How a Student Loans Nerd Paid Off Her Debt

Alana Benson

Welcome to NerdWallet’s Smart Money podcast, where we answer your real-world money questions.

This week is another episode of our series “How the Nerds Do It,” where we talk with Nerds about how they personally tackled the issues they write about every day. In this episode we talk with student loan nerd Anna Helhoski about how she managed to pay off her student loans.

Check out this episode on any of these platforms:

Our take

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When Anna Helhoski was heading to college she was a lot like many other young students: She was thinking about her classes, her dream schools and living in New York City. And much like many other young students, she wasn’t thinking too much about the realities of paying for college. But after graduating, she realized the interest on her loans was starting to pile up.

It took Anna less than 10 years to repay $40,000 in federal student loans and interest. Anna was savvy about handling her loans — she called her servicer soon after graduation and was able to take on a graduated repayment plan, which gradually increases your payment amount over 10 years. This lowered her payment in the short term while she was working an entry-level journalism job. Anna was seven years into her payments when she realized her graduate loan payment was about to increase to an unaffordable amount, so she enrolled in an income-driven repayment plan that gave her a much lower payment. Eventually, Anna fully paid off her loans.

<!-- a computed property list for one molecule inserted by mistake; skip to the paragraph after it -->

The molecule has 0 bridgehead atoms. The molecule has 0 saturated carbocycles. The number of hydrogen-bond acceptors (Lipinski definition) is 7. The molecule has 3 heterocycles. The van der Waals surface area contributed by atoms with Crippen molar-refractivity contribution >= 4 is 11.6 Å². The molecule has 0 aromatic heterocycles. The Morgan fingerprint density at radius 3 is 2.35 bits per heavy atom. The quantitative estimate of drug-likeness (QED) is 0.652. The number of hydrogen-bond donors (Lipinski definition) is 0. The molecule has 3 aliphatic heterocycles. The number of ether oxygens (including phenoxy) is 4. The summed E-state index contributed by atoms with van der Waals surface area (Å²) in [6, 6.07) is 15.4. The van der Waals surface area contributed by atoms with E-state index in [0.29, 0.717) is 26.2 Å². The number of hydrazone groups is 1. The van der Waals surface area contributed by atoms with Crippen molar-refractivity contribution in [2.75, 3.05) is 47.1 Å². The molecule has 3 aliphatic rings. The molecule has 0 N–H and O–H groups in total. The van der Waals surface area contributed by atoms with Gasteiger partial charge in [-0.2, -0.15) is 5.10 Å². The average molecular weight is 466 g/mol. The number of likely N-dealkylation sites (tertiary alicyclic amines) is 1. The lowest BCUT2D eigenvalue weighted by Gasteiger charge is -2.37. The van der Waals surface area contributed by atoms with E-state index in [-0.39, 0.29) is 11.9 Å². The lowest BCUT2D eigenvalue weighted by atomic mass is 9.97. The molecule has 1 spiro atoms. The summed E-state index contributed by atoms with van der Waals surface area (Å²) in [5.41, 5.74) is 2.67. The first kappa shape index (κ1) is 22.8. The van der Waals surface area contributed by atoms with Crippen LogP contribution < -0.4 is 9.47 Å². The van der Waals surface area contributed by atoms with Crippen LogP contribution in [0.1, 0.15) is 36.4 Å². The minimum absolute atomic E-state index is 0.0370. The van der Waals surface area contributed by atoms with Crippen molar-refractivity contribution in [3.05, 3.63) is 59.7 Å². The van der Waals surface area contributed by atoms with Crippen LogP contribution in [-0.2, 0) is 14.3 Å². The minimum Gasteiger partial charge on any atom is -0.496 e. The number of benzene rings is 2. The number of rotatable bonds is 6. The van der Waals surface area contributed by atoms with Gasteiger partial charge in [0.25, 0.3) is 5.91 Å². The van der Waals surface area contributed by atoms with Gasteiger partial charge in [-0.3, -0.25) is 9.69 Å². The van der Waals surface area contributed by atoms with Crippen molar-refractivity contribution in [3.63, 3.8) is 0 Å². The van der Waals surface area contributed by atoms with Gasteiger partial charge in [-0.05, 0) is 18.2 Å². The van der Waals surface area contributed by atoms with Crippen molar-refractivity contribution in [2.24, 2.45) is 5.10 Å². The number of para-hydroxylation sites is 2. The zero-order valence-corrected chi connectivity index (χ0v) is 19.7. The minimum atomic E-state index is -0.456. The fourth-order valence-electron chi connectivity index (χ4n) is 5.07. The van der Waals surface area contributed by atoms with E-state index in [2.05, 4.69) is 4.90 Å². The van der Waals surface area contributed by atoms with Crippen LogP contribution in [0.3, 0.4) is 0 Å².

Even though Anna writes about student loans every day, there are a few things she wishes she had done differently looking back, such as weighing the cost of a public school versus that of a private school, and thinking about her major in terms of its future earnings potential.

Our tips

  • Weigh the cost of public school versus private school. Public school is generally cheaper, but you might get scholarships and aid that can make private school less expensive than you think.
  • Think about your major and the jobs it could prepare you for. Evaluate the cost of your degree in terms of potential earnings.
  • Understand your repayment options and how much you owe. If you can stick to the standard plan, do it. But if you can’t, then it’s helpful to know your other options.

Have a money question? Text or call us at 901-730-6373. Or you can email us at podcast@nerdwallet.com. To hear previous episodes, go to the podcast homepage.

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